Over the last year, the world has changed much from what we knew before due to the impact of COVID-19. Whilst many people have seen huge disruption to their lifestyles and working habits, many industries have felt the effects of this. With lots of closures to shops and business and an increase in online activity due to customers having nowhere else to turn, how has this affected the finance industry in particular? Here we look at some of the main impacts experienced in this sector.
Some Lenders Stopped Lending
Amid lockdown restrictions keeping consumers at home, those looking for options to borrow money have had to seek online alternatives to the traditional banks. With the world going through much disruption, there were still many aspects of life that could cause personal disruption, including those unexpected expenses. If you relied on your car to get to work as a key worker, for example, and you unexpectedly needed urgent car repairs to get you back up and running, there was still a need to have access to payday loans UK lenders to provide emergency cash. Similarly, if you had other urgent expenses aside from your essential outgoings that you didn’t have the savings to cover, this type of online borrowing was still an available option, especially after traditional lenders put restrictions on their lending practices to save money, seeing a 59% reduction in loans between April and June 2020.
In an effort to help consumers, payment holidays were introduced by the UK government to ease the pressure of making essential mortgage, credit card and loan payments if you were on a reduced income. This helped consumers who were furloughed, made redundant or struggling financially in general temporarily halt payments which saw as many as 1.8 million people by July 2020 do so on their mortgages. A further 1.18 million and 828,000 did the same on their credit cards and loans respectively. Whilst applying for a payment holiday ended at the end of March this year, there are still many that have existing payment holidays in place until the end of July 2021, meaning the finance industry has seen a huge reduction in repayments over the last year.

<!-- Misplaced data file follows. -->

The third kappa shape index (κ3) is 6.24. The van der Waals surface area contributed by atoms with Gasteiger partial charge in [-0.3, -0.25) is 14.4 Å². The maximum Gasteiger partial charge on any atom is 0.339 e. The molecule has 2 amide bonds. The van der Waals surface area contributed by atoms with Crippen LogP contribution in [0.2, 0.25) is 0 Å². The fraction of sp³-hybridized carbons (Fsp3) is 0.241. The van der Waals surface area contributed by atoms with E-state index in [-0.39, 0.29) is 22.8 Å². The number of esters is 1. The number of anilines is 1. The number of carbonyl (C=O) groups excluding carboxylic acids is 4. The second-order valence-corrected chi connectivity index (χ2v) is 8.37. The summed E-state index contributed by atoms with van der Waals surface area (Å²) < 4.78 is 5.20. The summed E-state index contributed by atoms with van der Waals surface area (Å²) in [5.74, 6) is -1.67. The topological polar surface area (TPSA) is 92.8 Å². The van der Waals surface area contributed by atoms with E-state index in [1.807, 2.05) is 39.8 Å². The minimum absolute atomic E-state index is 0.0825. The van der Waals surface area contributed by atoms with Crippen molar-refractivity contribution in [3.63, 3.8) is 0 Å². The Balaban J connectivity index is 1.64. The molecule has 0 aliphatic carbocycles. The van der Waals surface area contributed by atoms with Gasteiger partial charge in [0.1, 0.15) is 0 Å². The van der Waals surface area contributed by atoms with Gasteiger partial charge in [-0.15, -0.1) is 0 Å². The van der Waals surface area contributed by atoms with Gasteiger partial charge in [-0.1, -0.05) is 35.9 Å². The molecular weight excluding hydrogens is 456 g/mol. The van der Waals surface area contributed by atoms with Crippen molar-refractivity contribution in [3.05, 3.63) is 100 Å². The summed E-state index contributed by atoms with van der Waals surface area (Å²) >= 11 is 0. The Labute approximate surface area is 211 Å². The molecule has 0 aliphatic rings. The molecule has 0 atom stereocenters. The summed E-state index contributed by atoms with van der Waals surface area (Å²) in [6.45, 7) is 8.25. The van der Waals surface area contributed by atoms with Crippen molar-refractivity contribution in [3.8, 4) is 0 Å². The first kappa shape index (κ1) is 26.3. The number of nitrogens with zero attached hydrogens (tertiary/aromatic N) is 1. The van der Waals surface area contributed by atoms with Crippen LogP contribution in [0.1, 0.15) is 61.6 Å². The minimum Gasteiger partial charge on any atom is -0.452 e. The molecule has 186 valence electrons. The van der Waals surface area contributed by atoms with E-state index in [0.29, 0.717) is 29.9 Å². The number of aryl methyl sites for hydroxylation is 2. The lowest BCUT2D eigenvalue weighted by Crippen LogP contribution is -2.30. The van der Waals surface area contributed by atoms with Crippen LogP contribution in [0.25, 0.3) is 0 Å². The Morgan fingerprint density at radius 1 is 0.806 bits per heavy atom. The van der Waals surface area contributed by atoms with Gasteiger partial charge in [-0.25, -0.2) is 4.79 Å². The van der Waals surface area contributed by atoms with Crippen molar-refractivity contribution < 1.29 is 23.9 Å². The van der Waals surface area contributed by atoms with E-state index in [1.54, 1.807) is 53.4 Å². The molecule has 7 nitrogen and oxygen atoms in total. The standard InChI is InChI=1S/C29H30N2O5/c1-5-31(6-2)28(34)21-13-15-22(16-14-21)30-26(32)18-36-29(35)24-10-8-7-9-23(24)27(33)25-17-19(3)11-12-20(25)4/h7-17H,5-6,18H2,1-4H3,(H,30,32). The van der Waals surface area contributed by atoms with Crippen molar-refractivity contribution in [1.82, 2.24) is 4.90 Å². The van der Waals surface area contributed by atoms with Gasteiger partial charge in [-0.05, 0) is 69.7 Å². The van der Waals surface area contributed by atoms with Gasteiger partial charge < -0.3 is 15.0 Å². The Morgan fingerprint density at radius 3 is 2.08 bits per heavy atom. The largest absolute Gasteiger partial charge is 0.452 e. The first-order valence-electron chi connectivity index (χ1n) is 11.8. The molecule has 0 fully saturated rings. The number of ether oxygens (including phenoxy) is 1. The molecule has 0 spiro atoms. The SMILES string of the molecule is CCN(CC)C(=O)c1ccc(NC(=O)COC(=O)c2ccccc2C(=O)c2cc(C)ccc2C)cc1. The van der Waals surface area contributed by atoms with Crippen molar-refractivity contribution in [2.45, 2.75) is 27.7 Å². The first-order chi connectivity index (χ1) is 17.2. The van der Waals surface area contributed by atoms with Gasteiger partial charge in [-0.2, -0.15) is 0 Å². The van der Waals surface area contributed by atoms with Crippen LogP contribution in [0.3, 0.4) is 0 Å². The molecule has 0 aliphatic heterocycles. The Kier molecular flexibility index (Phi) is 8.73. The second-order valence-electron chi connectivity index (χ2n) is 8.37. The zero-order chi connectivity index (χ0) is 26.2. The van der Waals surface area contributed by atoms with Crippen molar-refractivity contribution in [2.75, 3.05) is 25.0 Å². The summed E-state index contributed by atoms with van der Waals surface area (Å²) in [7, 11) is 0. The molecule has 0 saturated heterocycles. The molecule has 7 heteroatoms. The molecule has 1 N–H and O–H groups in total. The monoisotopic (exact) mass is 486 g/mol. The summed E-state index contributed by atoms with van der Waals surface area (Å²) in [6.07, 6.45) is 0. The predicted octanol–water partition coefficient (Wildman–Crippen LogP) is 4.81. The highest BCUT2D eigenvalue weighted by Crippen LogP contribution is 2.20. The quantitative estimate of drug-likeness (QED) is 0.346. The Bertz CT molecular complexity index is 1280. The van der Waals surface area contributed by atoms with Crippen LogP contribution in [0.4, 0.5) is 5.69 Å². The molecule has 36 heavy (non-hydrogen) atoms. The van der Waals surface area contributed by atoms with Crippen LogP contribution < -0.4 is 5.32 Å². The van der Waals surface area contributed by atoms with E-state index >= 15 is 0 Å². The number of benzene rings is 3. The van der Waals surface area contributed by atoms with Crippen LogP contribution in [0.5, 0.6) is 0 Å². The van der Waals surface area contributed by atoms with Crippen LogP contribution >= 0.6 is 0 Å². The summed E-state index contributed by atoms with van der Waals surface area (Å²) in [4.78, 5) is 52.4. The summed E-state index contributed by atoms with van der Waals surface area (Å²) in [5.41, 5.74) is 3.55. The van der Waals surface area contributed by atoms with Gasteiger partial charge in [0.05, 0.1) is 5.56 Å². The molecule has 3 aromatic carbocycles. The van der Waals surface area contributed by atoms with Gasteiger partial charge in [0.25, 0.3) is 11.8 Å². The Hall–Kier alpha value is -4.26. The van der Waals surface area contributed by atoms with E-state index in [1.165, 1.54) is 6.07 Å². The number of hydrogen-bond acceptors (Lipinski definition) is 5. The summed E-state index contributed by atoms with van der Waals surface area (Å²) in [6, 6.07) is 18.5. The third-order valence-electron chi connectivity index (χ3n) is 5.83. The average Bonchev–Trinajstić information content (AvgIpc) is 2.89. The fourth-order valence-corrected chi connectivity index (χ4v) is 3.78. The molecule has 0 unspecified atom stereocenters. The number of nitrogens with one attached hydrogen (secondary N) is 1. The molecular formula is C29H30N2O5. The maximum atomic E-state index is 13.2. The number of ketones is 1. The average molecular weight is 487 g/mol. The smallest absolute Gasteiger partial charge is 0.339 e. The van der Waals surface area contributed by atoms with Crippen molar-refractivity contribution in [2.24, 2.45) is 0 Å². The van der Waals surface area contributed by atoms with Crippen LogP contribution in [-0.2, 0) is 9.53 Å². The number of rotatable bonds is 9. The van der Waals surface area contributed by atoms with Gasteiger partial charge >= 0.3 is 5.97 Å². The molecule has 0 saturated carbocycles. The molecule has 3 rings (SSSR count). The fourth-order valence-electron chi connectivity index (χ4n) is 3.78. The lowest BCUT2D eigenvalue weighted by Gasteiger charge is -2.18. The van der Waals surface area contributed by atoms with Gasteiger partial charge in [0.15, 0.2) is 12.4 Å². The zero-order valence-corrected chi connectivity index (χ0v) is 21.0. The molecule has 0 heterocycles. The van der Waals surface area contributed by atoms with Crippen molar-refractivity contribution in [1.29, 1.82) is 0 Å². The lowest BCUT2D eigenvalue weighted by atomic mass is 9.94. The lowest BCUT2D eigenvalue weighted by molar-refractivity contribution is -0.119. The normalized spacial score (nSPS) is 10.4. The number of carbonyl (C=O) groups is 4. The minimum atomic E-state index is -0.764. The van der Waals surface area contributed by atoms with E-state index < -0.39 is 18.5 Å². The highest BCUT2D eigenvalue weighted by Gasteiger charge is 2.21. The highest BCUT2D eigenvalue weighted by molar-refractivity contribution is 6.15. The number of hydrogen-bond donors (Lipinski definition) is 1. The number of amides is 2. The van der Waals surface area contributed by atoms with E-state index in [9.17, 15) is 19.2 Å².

Government Loan Schemes
Due to a reduction in income, Recovery Loan Schemes were introduced by the UK government to help all UK businesses, with the Coronavirus Business Interruption Loan Scheme (CBILS) allowing up to £5 million to be borrowed. This meant term loans, overdrafts, asset finance or invoice finance could be offered by lenders to struggling small or medium-sized enterprises (SMEs). Lenders were encouraged to confidently start offering borrowing options again thanks to this government-back guarantee. The scheme closed for new applications at the end of March 2021 but saw 1.6 million businesses benefit from recovery schemes like it since March 2020.
Whilst the last year saw a huge challenge for banks and personal finance companies, 2021 should continue to see a more positive outlook. Aided by the vaccination programme and the roadmap in place to lift remaining restrictions, consumer confidence should return and finance companies will experience better fortunes ahead.